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Labor Code Violations and New “Sue Your Boss” Law

Labor Code Violations and New ‘Sue Your Boss’ Law

Question: How does SB 796, the “sue your boss” law, work?

Answer: Senate Bill 796, which was signed into law as California Labor Code Sections 2698 and 2699 in January 2004, expands the grounds by which current or former employees can take action against an employer for Labor Code violations.

Prior to its implementation, most penalties in the Labor Code could only be enforced by the Labor Commission and its division of Labor Standards Enforcement. Now, employees are allowed to sue to enforce Labor Code provisions in court.

What this means: This new law authorizes every employee of every California employer to bring a lawsuit based on any violation of the California Labor Code, no matter how small, without the need to show that the employee was actually harmed or suffered damage.

How it works: An employee can seek the mandated penalty of a provision of the Labor Code, or, if no penalty currently exists, the law establishes a $100 penalty for a first violation and a $200 fine for each subsequent violation of each provision. Such penalties may be calculated on a per-employee, per-pay-period basis.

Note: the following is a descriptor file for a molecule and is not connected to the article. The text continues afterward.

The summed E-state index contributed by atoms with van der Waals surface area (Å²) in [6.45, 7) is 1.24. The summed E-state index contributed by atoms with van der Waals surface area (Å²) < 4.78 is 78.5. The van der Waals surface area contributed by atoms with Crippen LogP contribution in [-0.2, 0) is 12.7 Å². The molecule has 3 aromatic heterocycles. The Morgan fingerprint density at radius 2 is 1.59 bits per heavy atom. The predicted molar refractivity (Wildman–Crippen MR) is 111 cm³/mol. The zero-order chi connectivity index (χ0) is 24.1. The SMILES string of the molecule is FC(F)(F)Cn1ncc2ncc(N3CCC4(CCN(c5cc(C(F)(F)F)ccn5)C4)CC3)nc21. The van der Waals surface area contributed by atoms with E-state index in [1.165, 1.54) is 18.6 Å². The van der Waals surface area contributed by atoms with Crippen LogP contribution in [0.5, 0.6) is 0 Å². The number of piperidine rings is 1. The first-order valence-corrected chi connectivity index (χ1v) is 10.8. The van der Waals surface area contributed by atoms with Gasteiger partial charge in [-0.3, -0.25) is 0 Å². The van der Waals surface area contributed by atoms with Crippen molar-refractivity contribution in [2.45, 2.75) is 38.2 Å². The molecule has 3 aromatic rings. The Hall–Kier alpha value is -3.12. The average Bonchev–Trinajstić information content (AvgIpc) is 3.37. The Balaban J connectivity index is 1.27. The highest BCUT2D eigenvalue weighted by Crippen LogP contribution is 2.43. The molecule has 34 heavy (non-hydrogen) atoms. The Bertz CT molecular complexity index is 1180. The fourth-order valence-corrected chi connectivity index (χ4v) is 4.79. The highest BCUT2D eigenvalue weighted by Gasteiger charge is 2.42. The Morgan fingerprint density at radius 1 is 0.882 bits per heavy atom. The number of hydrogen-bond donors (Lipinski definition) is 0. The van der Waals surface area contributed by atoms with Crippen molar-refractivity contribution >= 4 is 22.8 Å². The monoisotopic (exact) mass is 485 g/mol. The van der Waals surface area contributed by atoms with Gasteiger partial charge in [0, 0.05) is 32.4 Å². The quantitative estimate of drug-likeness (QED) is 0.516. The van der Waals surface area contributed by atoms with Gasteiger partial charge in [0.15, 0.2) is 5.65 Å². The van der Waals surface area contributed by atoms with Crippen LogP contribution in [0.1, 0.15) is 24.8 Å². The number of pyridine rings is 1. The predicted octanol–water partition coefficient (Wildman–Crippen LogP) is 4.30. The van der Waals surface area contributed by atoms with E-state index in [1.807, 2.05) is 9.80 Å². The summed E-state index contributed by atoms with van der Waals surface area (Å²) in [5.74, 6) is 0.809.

For example, assume a minor Labor Code violation anything from failure to provide required information on pay stubs, to failure to post updated workplace regulations in a public area occurs in a small business. If the employer has 40 employees, he is subject to a one-time $4,000 penalty (40 employees multiplied by $100 per employee). If the violation continues over a one-year period, and the employees are paid weekly, the civil penalties against the employer could total more than $400,000; the $200 penalty multiplied by the number of employees, multiplied by the remaining 51 pay periods in the year. In addition, any employee who prevails in any such action is entitled to an award of reasonable attorneys’ fees and costs.

Where does the fine go? Penalties recovered through such lawsuits must be shared with the State of California as follows: 50 percent to the General Fund, 25 percent to the California Labor and Workforce Development Agency (to educate California employers and employees), and the remaining 25 percent goes to the “aggrieved employees.”

Written by Madeline Clark Cahill, an employment and business law attorney and shareholder at Sullivan Hill Lewin Rez & Engel in San Diego.

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